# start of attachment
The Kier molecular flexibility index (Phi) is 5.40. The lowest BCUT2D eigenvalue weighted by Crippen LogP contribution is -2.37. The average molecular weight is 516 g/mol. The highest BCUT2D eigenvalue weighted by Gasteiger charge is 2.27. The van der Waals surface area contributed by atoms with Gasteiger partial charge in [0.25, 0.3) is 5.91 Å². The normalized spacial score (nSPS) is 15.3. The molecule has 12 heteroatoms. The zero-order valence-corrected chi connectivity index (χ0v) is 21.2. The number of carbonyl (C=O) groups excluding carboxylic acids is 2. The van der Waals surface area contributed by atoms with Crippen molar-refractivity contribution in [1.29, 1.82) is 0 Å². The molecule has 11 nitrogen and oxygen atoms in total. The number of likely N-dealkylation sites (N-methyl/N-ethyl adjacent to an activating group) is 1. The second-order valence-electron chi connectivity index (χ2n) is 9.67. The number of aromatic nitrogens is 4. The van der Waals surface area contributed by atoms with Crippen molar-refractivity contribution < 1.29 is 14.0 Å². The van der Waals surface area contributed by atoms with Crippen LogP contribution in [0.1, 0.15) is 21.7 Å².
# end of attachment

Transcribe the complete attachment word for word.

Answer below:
The Kier molecular flexibility index (Phi) is 5.40. The lowest BCUT2D eigenvalue weighted by Crippen LogP contribution is -2.37. The average molecular weight is 516 g/mol. The highest BCUT2D eigenvalue weighted by Gasteiger charge is 2.27. The van der Waals surface area contributed by atoms with Gasteiger partial charge in [0.25, 0.3) is 5.91 Å². The normalized spacial score (nSPS) is 15.3. The molecule has 12 heteroatoms. The zero-order valence-corrected chi connectivity index (χ0v) is 21.2. The number of carbonyl (C=O) groups excluding carboxylic acids is 2. The van der Waals surface area contributed by atoms with Crippen molar-refractivity contribution in [1.29, 1.82) is 0 Å². The molecule has 11 nitrogen and oxygen atoms in total. The number of likely N-dealkylation sites (N-methyl/N-ethyl adjacent to an activating group) is 1. The second-order valence-electron chi connectivity index (χ2n) is 9.67. The number of aromatic nitrogens is 4. The van der Waals surface area contributed by atoms with Crippen molar-refractivity contribution < 1.29 is 14.0 Å². The van der Waals surface area contributed by atoms with Crippen LogP contribution in [0.1, 0.15) is 21.7 Å².